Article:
26 moderates. It is true that winning a sizable portion of moderates or undecided voters is crucial to winning elections. However, Internet usage is on an upward trend and this trend could bring more moderates into the fold. Of course it will bring more Republicans and Democrats, too, and more people visit campaign web sites as Election Day draws near (National Annenberg Survey, 2004). It is also true that those who will seek out political information online tend to be those who already seek out such information offline (Bimber and Davis, 2003). But, as Dick Morris points out in his provocative book, it is important to study how these small but growing numbers of Internet users are being affected by Online Campaigning. It is these well-read, partisan Web surfers who are more likely to vote in the end. Aside from Internet users consisting of demographics that, on the whole, are more likely to vote, an SPSS crosstabulation demonstrates how much more likely politically-inclined Internet users are to vote than those who do not use the Internet for political purposes. 20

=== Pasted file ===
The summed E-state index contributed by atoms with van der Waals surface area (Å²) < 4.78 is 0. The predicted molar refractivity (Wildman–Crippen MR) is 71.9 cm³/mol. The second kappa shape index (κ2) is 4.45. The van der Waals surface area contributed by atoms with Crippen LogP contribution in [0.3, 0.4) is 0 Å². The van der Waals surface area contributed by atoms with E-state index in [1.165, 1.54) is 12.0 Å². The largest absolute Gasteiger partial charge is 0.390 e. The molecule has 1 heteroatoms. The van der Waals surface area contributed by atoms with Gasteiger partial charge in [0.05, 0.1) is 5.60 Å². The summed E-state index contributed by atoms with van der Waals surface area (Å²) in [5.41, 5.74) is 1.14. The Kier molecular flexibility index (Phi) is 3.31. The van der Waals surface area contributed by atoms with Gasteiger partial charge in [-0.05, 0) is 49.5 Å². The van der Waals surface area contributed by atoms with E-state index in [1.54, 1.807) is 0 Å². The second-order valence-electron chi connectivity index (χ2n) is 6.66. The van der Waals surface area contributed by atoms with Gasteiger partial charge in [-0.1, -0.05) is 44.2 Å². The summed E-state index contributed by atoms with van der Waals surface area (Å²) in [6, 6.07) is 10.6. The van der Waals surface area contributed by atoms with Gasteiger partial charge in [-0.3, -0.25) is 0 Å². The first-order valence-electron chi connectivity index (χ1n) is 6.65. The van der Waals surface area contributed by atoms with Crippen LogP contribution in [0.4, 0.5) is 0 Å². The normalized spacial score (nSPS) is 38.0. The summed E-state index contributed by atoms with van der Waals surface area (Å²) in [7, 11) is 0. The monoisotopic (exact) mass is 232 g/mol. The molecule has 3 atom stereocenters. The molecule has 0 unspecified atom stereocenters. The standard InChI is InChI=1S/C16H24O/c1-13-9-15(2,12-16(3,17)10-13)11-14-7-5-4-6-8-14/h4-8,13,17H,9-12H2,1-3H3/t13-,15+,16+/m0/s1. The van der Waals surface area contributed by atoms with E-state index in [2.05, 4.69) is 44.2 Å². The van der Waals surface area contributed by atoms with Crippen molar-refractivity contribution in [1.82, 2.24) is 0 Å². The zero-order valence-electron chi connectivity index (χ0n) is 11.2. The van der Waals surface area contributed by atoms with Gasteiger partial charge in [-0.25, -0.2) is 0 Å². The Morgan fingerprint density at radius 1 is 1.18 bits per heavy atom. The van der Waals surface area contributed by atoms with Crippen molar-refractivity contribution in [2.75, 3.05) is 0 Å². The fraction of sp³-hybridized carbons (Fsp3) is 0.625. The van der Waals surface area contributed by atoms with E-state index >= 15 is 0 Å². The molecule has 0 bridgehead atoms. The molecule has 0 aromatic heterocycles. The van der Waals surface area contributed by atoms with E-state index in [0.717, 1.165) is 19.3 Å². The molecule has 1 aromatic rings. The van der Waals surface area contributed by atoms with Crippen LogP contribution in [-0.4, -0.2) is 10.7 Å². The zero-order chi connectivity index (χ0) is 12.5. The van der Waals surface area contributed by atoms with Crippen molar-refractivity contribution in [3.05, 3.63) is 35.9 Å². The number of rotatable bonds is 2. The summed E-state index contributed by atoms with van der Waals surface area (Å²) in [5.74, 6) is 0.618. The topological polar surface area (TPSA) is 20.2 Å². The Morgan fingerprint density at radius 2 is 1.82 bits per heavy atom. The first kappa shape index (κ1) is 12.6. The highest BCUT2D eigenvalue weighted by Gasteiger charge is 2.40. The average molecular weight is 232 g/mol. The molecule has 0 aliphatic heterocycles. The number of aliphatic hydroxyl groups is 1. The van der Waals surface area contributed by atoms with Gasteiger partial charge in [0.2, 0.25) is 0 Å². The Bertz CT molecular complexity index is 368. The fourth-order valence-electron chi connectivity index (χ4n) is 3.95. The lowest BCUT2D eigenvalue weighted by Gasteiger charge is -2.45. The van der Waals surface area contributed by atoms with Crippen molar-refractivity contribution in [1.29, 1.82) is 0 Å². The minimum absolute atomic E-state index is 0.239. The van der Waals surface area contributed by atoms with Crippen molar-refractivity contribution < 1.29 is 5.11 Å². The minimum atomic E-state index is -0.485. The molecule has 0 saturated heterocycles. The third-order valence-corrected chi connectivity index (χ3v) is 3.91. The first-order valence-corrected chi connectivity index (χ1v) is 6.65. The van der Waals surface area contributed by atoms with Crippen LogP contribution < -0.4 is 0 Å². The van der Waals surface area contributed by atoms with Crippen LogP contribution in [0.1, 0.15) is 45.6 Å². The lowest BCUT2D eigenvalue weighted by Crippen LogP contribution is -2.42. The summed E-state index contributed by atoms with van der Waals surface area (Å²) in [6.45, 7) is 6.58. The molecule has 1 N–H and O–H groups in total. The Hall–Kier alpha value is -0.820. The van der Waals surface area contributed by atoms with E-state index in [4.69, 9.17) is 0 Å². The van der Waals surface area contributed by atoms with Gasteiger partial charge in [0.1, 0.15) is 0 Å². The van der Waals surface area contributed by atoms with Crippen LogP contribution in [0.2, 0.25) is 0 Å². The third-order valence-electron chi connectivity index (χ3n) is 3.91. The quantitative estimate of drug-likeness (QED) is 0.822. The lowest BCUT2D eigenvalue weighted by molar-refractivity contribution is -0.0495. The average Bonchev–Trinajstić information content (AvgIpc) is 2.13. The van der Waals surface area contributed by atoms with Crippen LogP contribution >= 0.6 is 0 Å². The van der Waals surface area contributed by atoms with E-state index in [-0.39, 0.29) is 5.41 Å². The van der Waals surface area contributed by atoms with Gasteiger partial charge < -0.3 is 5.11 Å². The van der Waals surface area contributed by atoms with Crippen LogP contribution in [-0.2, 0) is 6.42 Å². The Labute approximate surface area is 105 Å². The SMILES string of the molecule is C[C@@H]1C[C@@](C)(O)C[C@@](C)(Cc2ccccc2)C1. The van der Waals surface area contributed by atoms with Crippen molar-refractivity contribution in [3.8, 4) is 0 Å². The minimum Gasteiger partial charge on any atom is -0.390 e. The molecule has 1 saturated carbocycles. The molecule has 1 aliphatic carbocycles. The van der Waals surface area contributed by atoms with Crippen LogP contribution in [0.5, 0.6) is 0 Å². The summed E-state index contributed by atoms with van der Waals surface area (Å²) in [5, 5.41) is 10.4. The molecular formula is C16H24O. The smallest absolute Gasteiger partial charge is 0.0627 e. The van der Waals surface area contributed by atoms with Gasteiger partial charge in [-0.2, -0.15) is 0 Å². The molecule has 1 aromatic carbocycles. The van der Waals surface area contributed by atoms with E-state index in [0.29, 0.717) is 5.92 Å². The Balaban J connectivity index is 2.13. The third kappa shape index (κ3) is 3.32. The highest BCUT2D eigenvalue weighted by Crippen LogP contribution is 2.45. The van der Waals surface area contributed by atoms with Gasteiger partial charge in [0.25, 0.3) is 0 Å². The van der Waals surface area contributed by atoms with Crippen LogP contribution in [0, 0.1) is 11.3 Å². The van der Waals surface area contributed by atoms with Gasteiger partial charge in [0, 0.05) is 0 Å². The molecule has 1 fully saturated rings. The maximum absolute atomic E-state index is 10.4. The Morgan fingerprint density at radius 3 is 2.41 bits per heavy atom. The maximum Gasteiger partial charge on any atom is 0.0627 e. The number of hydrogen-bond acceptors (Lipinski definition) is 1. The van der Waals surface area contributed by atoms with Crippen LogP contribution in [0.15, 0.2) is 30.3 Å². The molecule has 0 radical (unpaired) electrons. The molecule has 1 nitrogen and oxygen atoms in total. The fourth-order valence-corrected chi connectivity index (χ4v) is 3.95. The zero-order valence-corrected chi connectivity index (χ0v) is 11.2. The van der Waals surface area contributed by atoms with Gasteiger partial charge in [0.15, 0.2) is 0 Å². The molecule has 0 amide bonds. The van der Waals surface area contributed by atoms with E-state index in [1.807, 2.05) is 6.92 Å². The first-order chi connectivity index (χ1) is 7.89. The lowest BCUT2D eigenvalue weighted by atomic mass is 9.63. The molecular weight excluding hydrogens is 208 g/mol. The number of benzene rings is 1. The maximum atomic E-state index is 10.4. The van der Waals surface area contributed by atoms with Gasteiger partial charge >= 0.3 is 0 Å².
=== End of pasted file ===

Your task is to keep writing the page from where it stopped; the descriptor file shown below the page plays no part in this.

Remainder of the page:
27 Table 3: Turnout in the 2000 election, by whether respondent learned new political information on WWW Vote in 2000 election? Learn new political info on WWW? Yes No Total Voted (N) Percent 87.5% 72.0% 80.7% Did not vote (N) Percent 12.5% 28.0% 19.3% Source: 2002 General Social Survey % 100.0% 100.0% The independent variable used did not just constitute a vague, broad category of mere Internet users who could just be using the net for purposes. These more sophisticated users claim to have learned new political information from the World Wide Web. Those who did in fact learn new political information online voted in greater numbers than those who did not learn such information online. But it is worth pointing out that these variables could indeed be acting on each other. Political Internet usage does not necessarily cause one to vote. Voting (or civic activity) could be what causes the usage of the Internet for political purposes. Moreover, the table does not show why these respondents went online for political purposes to begin with. It is doubtful that merely possessing Internet access causes one to become more civically active. We will explore the effects of the Internet on its users more in chapter two. For our present purposes, it is sufficient to say that those who go online, especially for political purposes, are voting in higher numbers than those who do not. 21